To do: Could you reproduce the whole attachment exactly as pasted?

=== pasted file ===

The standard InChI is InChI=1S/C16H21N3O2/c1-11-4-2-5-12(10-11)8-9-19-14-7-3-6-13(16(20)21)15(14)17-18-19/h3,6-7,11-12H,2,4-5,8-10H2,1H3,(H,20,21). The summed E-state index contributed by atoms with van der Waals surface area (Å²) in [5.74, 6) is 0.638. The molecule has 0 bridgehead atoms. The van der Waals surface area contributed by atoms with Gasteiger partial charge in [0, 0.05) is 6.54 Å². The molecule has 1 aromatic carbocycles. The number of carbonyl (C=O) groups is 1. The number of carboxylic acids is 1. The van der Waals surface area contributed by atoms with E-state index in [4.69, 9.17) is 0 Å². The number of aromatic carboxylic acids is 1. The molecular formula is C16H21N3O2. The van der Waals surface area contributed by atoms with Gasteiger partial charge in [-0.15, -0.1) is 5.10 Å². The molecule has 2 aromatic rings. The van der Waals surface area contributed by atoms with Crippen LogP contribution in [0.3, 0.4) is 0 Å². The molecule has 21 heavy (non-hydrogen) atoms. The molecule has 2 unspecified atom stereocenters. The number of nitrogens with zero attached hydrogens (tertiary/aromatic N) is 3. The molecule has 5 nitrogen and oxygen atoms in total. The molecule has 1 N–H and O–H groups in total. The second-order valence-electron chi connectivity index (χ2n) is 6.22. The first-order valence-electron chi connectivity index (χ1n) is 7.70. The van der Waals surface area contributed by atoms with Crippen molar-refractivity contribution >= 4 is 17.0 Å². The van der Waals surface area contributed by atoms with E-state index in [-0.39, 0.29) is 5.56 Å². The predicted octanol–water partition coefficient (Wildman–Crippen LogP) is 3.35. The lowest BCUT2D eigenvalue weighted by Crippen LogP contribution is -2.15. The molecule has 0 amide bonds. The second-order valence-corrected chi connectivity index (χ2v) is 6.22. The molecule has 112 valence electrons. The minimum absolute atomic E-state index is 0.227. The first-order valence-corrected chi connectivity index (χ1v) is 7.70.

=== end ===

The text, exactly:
The standard InChI is InChI=1S/C16H21N3O2/c1-11-4-2-5-12(10-11)8-9-19-14-7-3-6-13(16(20)21)15(14)17-18-19/h3,6-7,11-12H,2,4-5,8-10H2,1H3,(H,20,21). The summed E-state index contributed by atoms with van der Waals surface area (Å²) in [5.74, 6) is 0.638. The molecule has 0 bridgehead atoms. The van der Waals surface area contributed by atoms with Gasteiger partial charge in [0, 0.05) is 6.54 Å². The molecule has 1 aromatic carbocycles. The number of carbonyl (C=O) groups is 1. The number of carboxylic acids is 1. The van der Waals surface area contributed by atoms with E-state index in [4.69, 9.17) is 0 Å². The number of aromatic carboxylic acids is 1. The molecular formula is C16H21N3O2. The van der Waals surface area contributed by atoms with Gasteiger partial charge in [-0.15, -0.1) is 5.10 Å². The molecule has 2 aromatic rings. The van der Waals surface area contributed by atoms with Crippen LogP contribution in [0.3, 0.4) is 0 Å². The molecule has 21 heavy (non-hydrogen) atoms. The molecule has 2 unspecified atom stereocenters. The number of nitrogens with zero attached hydrogens (tertiary/aromatic N) is 3. The molecule has 5 nitrogen and oxygen atoms in total. The molecule has 1 N–H and O–H groups in total. The second-order valence-electron chi connectivity index (χ2n) is 6.22. The first-order valence-electron chi connectivity index (χ1n) is 7.70. The van der Waals surface area contributed by atoms with Crippen molar-refractivity contribution >= 4 is 17.0 Å². The van der Waals surface area contributed by atoms with E-state index in [-0.39, 0.29) is 5.56 Å². The predicted octanol–water partition coefficient (Wildman–Crippen LogP) is 3.35. The lowest BCUT2D eigenvalue weighted by Crippen LogP contribution is -2.15. The molecule has 0 amide bonds. The second-order valence-corrected chi connectivity index (χ2v) is 6.22. The molecule has 112 valence electrons. The minimum absolute atomic E-state index is 0.227. The first-order valence-corrected chi connectivity index (χ1v) is 7.70.